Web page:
To Live, Love and Learn: A Cookworm's Tale

Breaking Bread: Basic Breads


As I mentioned before, getting breads off the racks of your local bakery or mall food store is definitely easy. But baking them the way you want at home is healthier, cheaper and you have a greater variety of breads to bake. Baking at home might be time consuming to begin with, but once you get used to the process, you can fit in the steps according to your schedule.

In my house, for example, we divide the steps over a span of 6-8 hours. My mother and I generally fit in housework, shopping, a short visit to the archives (in my case), reading, watching TV and napping during this period, and trust me, that just makes it more fun and hassle-free!

Baking with precision is very important. What you need, to begin with, are measuring cups and spoons. These are available at any mall or store (I got mine from Modern Bazaar, Vasant Kunj, New Delhi), along with a variety of yeasts, flour, etc. For beginners, using dried yeast is probably easier.


450g (3 cups) plain bread flour

1 tbs (12g/2 sachets) dried yeast

2 tsp caster sugar

1/2 tsp salt

250ml (1 cup) warm milk

or 2 eggs at room temperature

2 tbs melted butter

Combine flour, yeast and sugar in a large bowl. Stir in salt. Make a well in the centre. Add milk/eggs and butter.

Use a wooden spoon to stir the mixture until well combined, then use your hands to bring the dough together in the bowl. Turn onto a lightly floured surface and knead for 10 minutes or until the dough is smooth and elastic.

Brush a large bowl with olive oil/white oil to grease. Place the dough in the bowl and cover with a damp tea towel/cloth. Set aside in a warm place to prove (Proving is the step where you let the ingredients react together and allow the bread to rise for the first time) for 45 minutes-1 hour or until the dough has almost doubled in size. (Here comes your first break, go enjoy!)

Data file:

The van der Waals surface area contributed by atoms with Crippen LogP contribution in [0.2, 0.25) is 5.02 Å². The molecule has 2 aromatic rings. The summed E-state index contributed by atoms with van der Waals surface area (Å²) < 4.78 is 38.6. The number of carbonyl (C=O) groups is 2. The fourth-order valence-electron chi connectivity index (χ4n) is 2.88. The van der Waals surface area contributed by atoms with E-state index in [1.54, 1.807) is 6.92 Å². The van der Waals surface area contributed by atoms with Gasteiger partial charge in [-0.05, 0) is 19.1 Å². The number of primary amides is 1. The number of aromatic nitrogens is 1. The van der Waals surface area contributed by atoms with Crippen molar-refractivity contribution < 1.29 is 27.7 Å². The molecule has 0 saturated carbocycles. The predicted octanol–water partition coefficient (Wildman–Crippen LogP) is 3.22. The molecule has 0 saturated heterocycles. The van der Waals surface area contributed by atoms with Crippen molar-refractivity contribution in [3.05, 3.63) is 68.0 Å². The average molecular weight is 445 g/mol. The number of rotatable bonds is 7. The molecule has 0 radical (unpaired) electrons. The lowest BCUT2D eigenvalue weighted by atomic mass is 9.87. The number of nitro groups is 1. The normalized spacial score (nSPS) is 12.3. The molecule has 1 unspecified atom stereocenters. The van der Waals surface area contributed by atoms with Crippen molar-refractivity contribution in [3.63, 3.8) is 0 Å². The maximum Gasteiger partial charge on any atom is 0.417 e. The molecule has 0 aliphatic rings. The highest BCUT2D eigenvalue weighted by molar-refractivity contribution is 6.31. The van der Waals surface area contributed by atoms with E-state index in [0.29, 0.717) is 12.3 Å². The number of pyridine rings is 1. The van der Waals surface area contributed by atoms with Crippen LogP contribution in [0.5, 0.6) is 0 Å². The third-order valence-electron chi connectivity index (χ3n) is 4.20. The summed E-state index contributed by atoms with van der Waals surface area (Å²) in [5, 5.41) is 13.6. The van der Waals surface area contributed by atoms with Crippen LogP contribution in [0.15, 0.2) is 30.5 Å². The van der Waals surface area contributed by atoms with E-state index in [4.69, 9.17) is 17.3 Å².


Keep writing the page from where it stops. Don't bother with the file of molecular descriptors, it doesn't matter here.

Punch down the centre of the dough with your fist. Turn onto a lightly floured surface. Knead for 2 minutes or until the dough is elastic and has returned to its original size. You can either set it back to prove for another hour or so, or you can shape the dough.


If you are doing the latter, then you can shape the dough in any way you want and place it on a baking mold or tray, cover it with a damp cloth and let it rise fr another 30-45 minutes. Let your oven preheat at 200°C. (A hot oven is a must for baking bread. Most bakers let their ovens preheat for more than an hour, but that’s really not a viable option for us home cooks, eh?)

After this final rising, you can lightly brush the surface of the bread with an egg, or milk, or butter, and add toppings. Your average garlic bread at food stores in India has a garlic and cheese topping. Sesame seeds, poppy seeds, etc also make good toppings.

Put the dough in the oven. A loaf of bread takes around 25-30 minutes to bake, while dough shaped in smaller sizes take up t 20-25 minutes. Baked bread should turn golden brown, the crust must crackle and must sound hollow when tapped on the base.

Go try this basic recipe out…more to come soon!


5 comments on “Breaking Bread: Basic Breads

  1. Pingback: Brilliant ‘No Knead’ Bread | kylielovescooking

  2. Pingback: Olive & Basil bread | Keli Paan

  3. Pingback: Artisan Bread, not as hard as you think | Madeline Scribes

  4. dhvani
    August 1, 2014

    hey. can we use regular flour (the one used to make rotis) for making this bread or any bread?

    • shrygoswami
      August 1, 2014

      Yes of course Dhvani. I always use the maida available in local shops and sometimes mix atta with it. Some recipes call for specific flour, in which case we just need to find the Indian equivalent. Bajra and makai flour is used in many recipes, which come in packets nowadays. Anyways, happy baking! 🙂

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This entry was posted on August 6, 2013 by in Breaking Bread.

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